Characterization of Global Mean Sea Level Variations Observed by TOPEX/POSEIDON Using Empirical Orthogonal Functions

Edited: 2011-05-05
TitleCharacterization of Global Mean Sea Level Variations Observed by TOPEX/POSEIDON Using Empirical Orthogonal Functions
Publication TypeJournal Article
Year of Publication1997
AuthorsNerem, R. S., K. E. Rachlin, and B. Beckley
JournalSurveys in Geophysics
Date Published01/1997
Keywordsclimate, enso, sea_level, tide_gauge, topex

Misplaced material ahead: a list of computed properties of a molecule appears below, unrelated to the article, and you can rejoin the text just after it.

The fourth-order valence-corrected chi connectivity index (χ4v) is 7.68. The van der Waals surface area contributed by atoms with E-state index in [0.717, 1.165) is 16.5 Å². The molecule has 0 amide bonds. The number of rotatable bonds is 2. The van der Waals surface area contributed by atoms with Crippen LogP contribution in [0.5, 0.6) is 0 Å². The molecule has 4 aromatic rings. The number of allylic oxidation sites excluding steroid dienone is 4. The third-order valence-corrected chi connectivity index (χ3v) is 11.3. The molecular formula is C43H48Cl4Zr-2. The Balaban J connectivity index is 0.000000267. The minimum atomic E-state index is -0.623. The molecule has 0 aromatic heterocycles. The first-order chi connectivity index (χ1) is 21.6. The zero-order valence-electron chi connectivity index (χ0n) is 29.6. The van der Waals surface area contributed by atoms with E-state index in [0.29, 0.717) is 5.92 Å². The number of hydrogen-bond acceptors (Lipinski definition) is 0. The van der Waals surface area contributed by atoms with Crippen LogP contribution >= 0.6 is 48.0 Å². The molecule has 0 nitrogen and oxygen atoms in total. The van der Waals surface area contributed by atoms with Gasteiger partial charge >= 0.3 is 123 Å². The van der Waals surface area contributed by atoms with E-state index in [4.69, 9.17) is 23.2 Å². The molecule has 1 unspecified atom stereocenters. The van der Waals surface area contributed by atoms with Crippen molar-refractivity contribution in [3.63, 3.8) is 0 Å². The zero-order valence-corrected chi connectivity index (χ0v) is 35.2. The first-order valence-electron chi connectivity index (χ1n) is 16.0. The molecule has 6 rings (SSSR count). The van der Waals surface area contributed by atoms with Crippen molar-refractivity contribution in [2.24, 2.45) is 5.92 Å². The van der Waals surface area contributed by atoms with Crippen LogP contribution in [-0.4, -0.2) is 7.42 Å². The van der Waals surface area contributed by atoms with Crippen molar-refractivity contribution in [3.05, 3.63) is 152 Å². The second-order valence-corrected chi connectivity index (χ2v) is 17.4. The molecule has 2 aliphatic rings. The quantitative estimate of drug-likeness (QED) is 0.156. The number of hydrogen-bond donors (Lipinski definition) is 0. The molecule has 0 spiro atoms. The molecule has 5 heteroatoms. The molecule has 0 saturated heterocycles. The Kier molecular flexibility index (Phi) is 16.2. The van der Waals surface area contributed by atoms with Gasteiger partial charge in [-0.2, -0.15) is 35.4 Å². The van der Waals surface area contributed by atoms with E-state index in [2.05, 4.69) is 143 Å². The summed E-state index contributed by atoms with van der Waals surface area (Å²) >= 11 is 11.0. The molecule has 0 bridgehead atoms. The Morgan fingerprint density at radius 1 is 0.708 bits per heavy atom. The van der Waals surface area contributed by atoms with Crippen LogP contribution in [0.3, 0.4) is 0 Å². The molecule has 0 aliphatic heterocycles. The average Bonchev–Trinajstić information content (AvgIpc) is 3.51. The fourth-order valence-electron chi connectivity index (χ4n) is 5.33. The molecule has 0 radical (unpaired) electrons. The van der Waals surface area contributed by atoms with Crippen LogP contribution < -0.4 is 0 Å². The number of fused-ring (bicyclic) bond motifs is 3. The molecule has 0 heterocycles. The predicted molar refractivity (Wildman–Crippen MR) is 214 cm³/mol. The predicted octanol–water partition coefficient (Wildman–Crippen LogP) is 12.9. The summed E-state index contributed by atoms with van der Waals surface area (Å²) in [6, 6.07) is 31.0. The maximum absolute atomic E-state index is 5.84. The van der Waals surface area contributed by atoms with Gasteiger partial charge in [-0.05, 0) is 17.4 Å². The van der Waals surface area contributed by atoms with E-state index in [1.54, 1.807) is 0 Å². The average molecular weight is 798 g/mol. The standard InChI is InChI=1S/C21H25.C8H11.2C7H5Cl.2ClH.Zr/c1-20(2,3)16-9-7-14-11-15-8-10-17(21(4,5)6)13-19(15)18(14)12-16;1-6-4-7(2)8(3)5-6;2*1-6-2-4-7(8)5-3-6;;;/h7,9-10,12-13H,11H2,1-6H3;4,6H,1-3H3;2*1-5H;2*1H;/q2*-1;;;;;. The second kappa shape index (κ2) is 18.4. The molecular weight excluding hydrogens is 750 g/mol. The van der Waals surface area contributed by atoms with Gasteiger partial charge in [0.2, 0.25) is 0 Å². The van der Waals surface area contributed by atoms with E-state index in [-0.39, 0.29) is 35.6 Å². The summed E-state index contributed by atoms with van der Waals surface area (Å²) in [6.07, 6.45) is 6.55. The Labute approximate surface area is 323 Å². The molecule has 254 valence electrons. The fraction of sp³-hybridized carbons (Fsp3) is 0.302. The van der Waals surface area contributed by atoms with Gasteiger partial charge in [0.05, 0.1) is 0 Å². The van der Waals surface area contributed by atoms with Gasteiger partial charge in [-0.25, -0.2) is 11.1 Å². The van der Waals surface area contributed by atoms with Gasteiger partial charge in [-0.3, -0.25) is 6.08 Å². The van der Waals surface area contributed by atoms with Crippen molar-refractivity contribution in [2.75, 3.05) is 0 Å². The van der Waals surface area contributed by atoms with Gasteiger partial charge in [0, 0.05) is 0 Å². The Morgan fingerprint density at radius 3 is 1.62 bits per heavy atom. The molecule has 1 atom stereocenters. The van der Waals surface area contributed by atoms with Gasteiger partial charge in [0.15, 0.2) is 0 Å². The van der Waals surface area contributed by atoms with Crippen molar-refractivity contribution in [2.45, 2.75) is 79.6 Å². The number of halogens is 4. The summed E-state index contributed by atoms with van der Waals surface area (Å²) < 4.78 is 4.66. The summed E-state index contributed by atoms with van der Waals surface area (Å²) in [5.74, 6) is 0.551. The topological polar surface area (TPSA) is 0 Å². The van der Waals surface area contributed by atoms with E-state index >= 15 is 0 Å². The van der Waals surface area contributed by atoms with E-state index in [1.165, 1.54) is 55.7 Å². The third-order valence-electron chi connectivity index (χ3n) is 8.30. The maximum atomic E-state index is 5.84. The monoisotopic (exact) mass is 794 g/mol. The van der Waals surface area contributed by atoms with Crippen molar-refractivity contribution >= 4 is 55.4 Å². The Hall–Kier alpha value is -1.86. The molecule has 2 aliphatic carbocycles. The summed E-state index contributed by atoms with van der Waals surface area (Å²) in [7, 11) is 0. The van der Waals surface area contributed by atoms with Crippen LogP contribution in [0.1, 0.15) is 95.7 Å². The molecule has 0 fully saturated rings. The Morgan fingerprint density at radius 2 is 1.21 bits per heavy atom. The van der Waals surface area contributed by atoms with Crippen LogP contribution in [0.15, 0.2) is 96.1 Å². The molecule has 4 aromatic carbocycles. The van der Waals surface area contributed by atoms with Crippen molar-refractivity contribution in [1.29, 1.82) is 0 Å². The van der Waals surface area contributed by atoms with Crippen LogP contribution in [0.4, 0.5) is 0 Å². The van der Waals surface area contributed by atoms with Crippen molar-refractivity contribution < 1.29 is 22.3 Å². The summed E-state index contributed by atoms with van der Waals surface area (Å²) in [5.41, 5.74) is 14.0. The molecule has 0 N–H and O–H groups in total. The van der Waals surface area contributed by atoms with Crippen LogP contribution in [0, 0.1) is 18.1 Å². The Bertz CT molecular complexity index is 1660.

The TOPEX/POSEIDON (T/P) satellite altimeter mission has provided estimates of global mean sea level since late 1992 with a precision of approximately 4 mm. Over the first 3.5 years of the mission, T/P has observed a mean sea level rise of +0.5 mm/year when on-board estimates of the instrument drift are employed (and after correcting for a recently discovered software error), and +2.8 mm/year when an additional external tide gauge-based calibration estimate is used. A preliminary estimate of the error in the latter estimate is 1.3 mm/year, however this issue requires more research. Characterization of the observed sea level variations using Empirical Orthogonal Functions (EOFs) indicates that most of the mean sea level rise can be described by a single mode of the EOF expansion. The spatial characteristics of this mode suggests it is related to the El Nino Southern Oscillation (ENSO) phenomena. EOF analysis of sea level variations from the Semtner/Chervin ocean circulation model reveal a nearly identical mode, although its effect on mean sea level is unknown due to a constant volume constraint used in the model. EOF analysis of measured sea surface temperature (SST) variations also show a mode with similar temporal and spatial structure. However, the concentration of the observed sea level rise in this mode does not preclude the possibility that multiple phenomena have contributed to this mode, thus a link between the observed sea level rise and the ENSO phenomena is only weakly suggested. The absolute value of the observed mean sea level rise will depend on refinements currently being made in the instrument calibration techniques. In addition, the possibility of interannual and decadal variations of global mean sea level requires that a much longer time series of satellite altimetry be collected before variations caused by climate change can be unambiguously detected.